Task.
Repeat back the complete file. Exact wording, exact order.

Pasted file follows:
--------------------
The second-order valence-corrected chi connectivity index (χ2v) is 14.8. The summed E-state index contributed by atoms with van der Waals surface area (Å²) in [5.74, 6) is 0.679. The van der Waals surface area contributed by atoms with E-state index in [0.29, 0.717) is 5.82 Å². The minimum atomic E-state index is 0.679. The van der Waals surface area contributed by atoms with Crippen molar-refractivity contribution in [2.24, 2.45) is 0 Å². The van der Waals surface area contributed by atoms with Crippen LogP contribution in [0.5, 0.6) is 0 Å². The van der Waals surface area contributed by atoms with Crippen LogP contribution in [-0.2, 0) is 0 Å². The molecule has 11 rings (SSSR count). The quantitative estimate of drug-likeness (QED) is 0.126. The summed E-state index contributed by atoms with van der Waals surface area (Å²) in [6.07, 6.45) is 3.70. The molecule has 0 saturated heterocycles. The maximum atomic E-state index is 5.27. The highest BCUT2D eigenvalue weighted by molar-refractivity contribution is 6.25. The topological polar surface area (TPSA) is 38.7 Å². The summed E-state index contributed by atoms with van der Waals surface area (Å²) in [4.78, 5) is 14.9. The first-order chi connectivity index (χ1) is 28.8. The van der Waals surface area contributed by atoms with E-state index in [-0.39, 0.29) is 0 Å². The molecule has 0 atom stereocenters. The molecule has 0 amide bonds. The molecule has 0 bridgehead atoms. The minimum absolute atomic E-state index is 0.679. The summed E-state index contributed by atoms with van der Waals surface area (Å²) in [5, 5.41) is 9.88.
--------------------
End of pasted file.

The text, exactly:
The second-order valence-corrected chi connectivity index (χ2v) is 14.8. The summed E-state index contributed by atoms with van der Waals surface area (Å²) in [5.74, 6) is 0.679. The van der Waals surface area contributed by atoms with E-state index in [0.29, 0.717) is 5.82 Å². The minimum atomic E-state index is 0.679. The van der Waals surface area contributed by atoms with Crippen molar-refractivity contribution in [2.24, 2.45) is 0 Å². The van der Waals surface area contributed by atoms with Crippen LogP contribution in [0.5, 0.6) is 0 Å². The van der Waals surface area contributed by atoms with Crippen LogP contribution in [-0.2, 0) is 0 Å². The molecule has 11 rings (SSSR count). The quantitative estimate of drug-likeness (QED) is 0.126. The summed E-state index contributed by atoms with van der Waals surface area (Å²) in [6.07, 6.45) is 3.70. The molecule has 0 saturated heterocycles. The maximum atomic E-state index is 5.27. The highest BCUT2D eigenvalue weighted by molar-refractivity contribution is 6.25. The topological polar surface area (TPSA) is 38.7 Å². The summed E-state index contributed by atoms with van der Waals surface area (Å²) in [4.78, 5) is 14.9. The first-order chi connectivity index (χ1) is 28.8. The van der Waals surface area contributed by atoms with E-state index in [-0.39, 0.29) is 0 Å². The molecule has 0 atom stereocenters. The molecule has 0 amide bonds. The molecule has 0 bridgehead atoms. The minimum absolute atomic E-state index is 0.679. The summed E-state index contributed by atoms with van der Waals surface area (Å²) in [5, 5.41) is 9.88.